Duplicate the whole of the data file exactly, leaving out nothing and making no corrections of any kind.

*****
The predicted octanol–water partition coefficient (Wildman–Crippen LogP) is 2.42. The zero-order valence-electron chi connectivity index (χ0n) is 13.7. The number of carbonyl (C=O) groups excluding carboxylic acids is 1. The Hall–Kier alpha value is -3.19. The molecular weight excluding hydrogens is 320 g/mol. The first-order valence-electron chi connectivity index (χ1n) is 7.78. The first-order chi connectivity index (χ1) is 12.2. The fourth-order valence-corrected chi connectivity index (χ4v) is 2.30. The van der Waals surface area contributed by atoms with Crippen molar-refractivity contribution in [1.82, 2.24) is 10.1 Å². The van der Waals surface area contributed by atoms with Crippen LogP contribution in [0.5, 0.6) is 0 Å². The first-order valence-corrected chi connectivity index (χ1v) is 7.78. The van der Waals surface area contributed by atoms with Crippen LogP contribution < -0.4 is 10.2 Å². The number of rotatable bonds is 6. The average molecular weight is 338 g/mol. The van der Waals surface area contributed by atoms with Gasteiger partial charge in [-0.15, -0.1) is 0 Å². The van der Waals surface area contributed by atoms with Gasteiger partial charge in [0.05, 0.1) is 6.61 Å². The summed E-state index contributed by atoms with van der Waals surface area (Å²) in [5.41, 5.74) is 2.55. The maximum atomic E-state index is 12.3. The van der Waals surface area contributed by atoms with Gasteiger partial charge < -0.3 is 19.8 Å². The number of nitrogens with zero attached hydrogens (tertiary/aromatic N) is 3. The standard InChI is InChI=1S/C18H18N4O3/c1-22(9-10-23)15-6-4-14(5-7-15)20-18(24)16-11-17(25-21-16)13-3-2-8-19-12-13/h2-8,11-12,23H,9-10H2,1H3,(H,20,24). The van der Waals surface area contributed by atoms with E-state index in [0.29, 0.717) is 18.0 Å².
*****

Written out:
The predicted octanol–water partition coefficient (Wildman–Crippen LogP) is 2.42. The zero-order valence-electron chi connectivity index (χ0n) is 13.7. The number of carbonyl (C=O) groups excluding carboxylic acids is 1. The Hall–Kier alpha value is -3.19. The molecular weight excluding hydrogens is 320 g/mol. The first-order valence-electron chi connectivity index (χ1n) is 7.78. The first-order chi connectivity index (χ1) is 12.2. The fourth-order valence-corrected chi connectivity index (χ4v) is 2.30. The van der Waals surface area contributed by atoms with Crippen molar-refractivity contribution in [1.82, 2.24) is 10.1 Å². The van der Waals surface area contributed by atoms with Crippen LogP contribution in [0.5, 0.6) is 0 Å². The first-order valence-corrected chi connectivity index (χ1v) is 7.78. The van der Waals surface area contributed by atoms with Crippen LogP contribution < -0.4 is 10.2 Å². The number of rotatable bonds is 6. The average molecular weight is 338 g/mol. The van der Waals surface area contributed by atoms with Gasteiger partial charge in [-0.15, -0.1) is 0 Å². The van der Waals surface area contributed by atoms with Gasteiger partial charge in [0.05, 0.1) is 6.61 Å². The summed E-state index contributed by atoms with van der Waals surface area (Å²) in [5.41, 5.74) is 2.55. The maximum atomic E-state index is 12.3. The van der Waals surface area contributed by atoms with Gasteiger partial charge < -0.3 is 19.8 Å². The number of nitrogens with zero attached hydrogens (tertiary/aromatic N) is 3. The standard InChI is InChI=1S/C18H18N4O3/c1-22(9-10-23)15-6-4-14(5-7-15)20-18(24)16-11-17(25-21-16)13-3-2-8-19-12-13/h2-8,11-12,23H,9-10H2,1H3,(H,20,24). The van der Waals surface area contributed by atoms with E-state index in [0.29, 0.717) is 18.0 Å².